Home and social care workers put at 'unnecessary risk' by Scottish Government guidance, union claims
UNISON has written to the chief nursing officer, Fiona McQueen, and the chief executive of COSLA, Sally Loudon, expressing “serious concerns” and demanding that the “dangerous” supplementary advice is removed
Social care workers are being put at “unnecessary risk” by the Scottish Government’s advice on the use of personal protective equipment (PPE), a trade union has claimed.
UNISON has written to the chief nursing officer, Fiona McQueen, and the chief executive of COSLA, Sally Loudon, expressing “serious concerns” and demanding that the “dangerous” supplementary advice is removed.
The union has also met with cabinet secretary for fair work Fiona Hyslop to “vigorously” press its concerns that the guidance in Scotland “contradicts” the UK-wide guidance, putting home care staff in particular at “greater risk”.
The UK Government guidance on the use of PPE was issued on Thursday 2 April and was welcomed by UNISON.
It detailed how health care workers, including in home and social care settings, should use PPE when providing care.
But Scotland’s chief nursing officer later released supplementary guidance which included advice on when workers should not wear masks.
The section UNISON wants removed reads: “Where the person is neither suspected to be, nor confirmed as COVID positive, care at home staff carrying out personal care should wear what they have always worn – that is, an apron and gloves; and no mask.
“This applies regardless of the 2m distance. The same would apply to a community nurse visiting the same client: they too would wear gloves and apron, and no mask.
“Furthermore, home care workers and community staff going into people’s houses should only wear a mask when they suspect the person has COVID, and they cannot keep a 2m distance.
“If this is not suspected – or if they can keep a 2m distance – then they do not need to wear a mask.”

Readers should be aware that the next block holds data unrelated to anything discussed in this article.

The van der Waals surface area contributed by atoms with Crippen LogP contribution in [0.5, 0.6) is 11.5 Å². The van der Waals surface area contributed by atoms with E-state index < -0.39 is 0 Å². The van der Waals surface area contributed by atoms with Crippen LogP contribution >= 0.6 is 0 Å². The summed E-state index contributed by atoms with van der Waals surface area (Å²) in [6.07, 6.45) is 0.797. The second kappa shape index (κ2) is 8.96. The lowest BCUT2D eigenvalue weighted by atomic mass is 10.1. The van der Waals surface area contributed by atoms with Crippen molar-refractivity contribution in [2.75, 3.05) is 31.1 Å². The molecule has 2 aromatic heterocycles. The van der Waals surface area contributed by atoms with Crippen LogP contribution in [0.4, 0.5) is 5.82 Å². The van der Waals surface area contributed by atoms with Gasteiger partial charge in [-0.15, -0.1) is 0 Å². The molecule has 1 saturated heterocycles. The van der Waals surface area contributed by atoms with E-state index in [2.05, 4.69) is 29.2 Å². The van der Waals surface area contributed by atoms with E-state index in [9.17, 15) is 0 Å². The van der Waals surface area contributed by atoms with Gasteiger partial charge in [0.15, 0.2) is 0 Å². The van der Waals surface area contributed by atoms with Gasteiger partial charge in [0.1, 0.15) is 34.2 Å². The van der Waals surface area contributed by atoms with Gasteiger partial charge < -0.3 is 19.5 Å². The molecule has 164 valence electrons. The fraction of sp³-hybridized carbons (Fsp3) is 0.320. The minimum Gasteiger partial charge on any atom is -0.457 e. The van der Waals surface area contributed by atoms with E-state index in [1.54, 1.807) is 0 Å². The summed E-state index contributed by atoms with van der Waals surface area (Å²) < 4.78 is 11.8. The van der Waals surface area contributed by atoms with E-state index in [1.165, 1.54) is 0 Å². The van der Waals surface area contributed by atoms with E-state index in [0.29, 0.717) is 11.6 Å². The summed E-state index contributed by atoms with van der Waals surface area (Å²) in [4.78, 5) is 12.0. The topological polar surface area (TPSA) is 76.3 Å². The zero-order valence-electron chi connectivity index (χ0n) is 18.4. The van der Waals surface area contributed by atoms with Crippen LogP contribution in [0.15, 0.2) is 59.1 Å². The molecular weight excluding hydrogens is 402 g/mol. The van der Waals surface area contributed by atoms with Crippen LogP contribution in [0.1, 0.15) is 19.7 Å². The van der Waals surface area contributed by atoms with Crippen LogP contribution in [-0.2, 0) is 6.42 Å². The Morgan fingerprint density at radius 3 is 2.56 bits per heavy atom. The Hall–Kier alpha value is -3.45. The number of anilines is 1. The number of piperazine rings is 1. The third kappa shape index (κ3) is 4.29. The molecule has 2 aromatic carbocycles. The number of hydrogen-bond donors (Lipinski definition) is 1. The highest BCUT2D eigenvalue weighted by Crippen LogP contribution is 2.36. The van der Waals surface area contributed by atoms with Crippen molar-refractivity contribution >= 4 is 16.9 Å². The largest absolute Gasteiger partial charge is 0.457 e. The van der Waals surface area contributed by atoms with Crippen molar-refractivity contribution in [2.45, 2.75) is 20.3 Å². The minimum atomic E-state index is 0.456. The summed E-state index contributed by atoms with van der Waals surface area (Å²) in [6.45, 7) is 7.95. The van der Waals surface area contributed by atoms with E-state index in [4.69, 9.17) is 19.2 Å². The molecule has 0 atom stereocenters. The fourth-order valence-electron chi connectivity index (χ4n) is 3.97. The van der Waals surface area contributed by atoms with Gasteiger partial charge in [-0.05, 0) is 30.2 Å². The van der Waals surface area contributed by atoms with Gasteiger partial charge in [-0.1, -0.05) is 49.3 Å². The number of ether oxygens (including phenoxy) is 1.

Johanna Baxter, UNISON Scotland’s head of local government, said: “This guidance must be withdrawn immediately – to put home and social care workers in Scotland at greater risk than their UK counterparts is nothing short of a national scandal.
“Home care workers are putting their lives at risk every day to care for some of the most vulnerable people in our community.
“They need and deserve clear guidance and the full PPE they need to do their jobs as safely as possible, so neither they nor the vulnerable people they care for are put at unnecessary risk.
“There is already serious anxiety by home and social care staff and this is simply making matters worse.
Mark Ferguson, chair of UNISON Scotland’s local government committee, said “The UK government guidance – also issued by the Scottish Government – on 2 April brought some clarity and safety for home and social care staff. To backtrack on this now is a dangerous.
“We already have many home care staff becoming ill and they deserve our protection.”
Speaking at the Scottish Government's daily COVID-19 press conference, McQueen said: “The guidance is carefully considered, the infection prevention and control community of experts and specialists across the UK have agreed this guidance; it’s been supported by the medical academics and royal colleges as being appropriate given the scientific evidence at this time.
"And that is when you are caring for someone who doesn’t have covid or isn’t suspected to have covid, then your normal PPE that being your apron and gloves would be appropriate if you're delivering care.
"Where the guidance went a bit further than the science was to say, however, if you are on your rounds as a nurse or homecare workers, because people were anxious that perhaps nurses were getting more than homecare workers, which is not the case.
"If you go into a house and you've perhaps been there everyday and your client is fit and well but is developing signs, then we’re expecting there to be a mask available for that worker at that time.
"The guidance is quite clear that the mask is not necessary or essential when you’re caring for someone who is not COVID positive or has symptoms of COVID.”
She added: "I understand that people are anxious and people can misinterpret or not understand what we’re asking of them and that’s why that dialogue is continuing with the trade unions through COSLA and through the academies so that we can support people.
“The guidance is based on science and evidence and not on supply.”
Asked by a journalist why there is a need for different guidance in Scotland, McQueen said: "I am confident that the letter that I issued is in keeping with the UK wide guidance.
"Today we have asked for UNISON and Unite to present to us the evidence of where they believe we are not supporting our care at home staff so that we can do that.
"We’ll have that ongoing dialogue and discussion. I'm wanting to keep talking to them, I have every confidence that the letter issued is in keeping with the guidance and is evidence based.
"I would expect local application of that to be, as I said earlier, if going in to a client or a patient’s, somebody who is not expected to be COVID positive or showing symptoms, that that worker would have that equipment with them so they can wear it as appropriate."